A theme that’s been cropping up a bit in my life lately – both personally and for the friends I’ve been speaking to – is the mire of overwhelm. Seems we’re submerged in it, drowning in a deluge of end-of-year-itis and unrealistic expectations as we recklessly push ourselves to get everything done before December 31.
The crush of overwhelm can be rapid and it usually goes a little something like this: one moment you’re on top of things – flying through your to-do list, taking on new projects with an enthusiastic “YES!”, squeezing in tasks because you’re feeling ambitious! energetic! high on achievement!… and then you take it too far. Overstimulated can very quickly veer off into the seedy backstreets of Overwrought and Overwhelmed, and it ain’t pretty.
I was there myself a few weeks ago and through a bit of soul-searching and my fair share brown paper bag breathing (well, almost), I found a few easy ways to regain a sense of calm before stress completely blindsided me, as shared below.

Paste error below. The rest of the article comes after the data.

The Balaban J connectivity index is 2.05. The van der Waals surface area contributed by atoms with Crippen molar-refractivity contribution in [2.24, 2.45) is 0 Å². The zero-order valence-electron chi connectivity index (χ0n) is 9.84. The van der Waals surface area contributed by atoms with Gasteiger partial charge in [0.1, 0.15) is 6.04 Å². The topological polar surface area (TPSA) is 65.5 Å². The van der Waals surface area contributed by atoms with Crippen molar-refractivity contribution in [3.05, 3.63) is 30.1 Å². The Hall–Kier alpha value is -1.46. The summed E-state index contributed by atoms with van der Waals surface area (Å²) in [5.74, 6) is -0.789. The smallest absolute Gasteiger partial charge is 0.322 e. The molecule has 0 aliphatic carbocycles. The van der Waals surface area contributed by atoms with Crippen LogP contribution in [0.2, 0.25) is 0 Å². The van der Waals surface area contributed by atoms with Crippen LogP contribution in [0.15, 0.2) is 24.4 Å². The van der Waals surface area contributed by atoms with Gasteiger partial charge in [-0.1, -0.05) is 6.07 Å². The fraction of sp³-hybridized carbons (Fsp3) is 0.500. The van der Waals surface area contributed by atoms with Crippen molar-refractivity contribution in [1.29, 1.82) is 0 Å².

Inhale + exhale. Then move.
Stop for a moment. Scale back the intensity of your overwhelm by finding a quiet place – if you’re at work, jump in your car; if you’re at home, get horizontal on your bed – and once you’re there, give the following breathing exercise a go.
Visualise your overwhelm – picture it as a big, black ball or whatever works for you – and when you have it clear in your mind, slowly and deliberately breathe in. Let the breath spread across your cells and flow right down into your belly, and when you exhale, imagine your anxiety shrinking as you grow bigger in stature. Imagine yourself transcending the overwhelm until eventually it grows so small it disappears completely.
The next step is even easier (and I’ll bet you a million homemade vanilla cupcakes you’re feeling better by this point anyway). Get outside. Walk it out. Five or ten minutes of fresh air will save you hours (upon hours) of going round-in-circles as you try to be productive in a panicked state. Be kind to yourself. You have permission to breathe, release, move. It’s that effortless.
Plan ahead (it’s kinda crucial).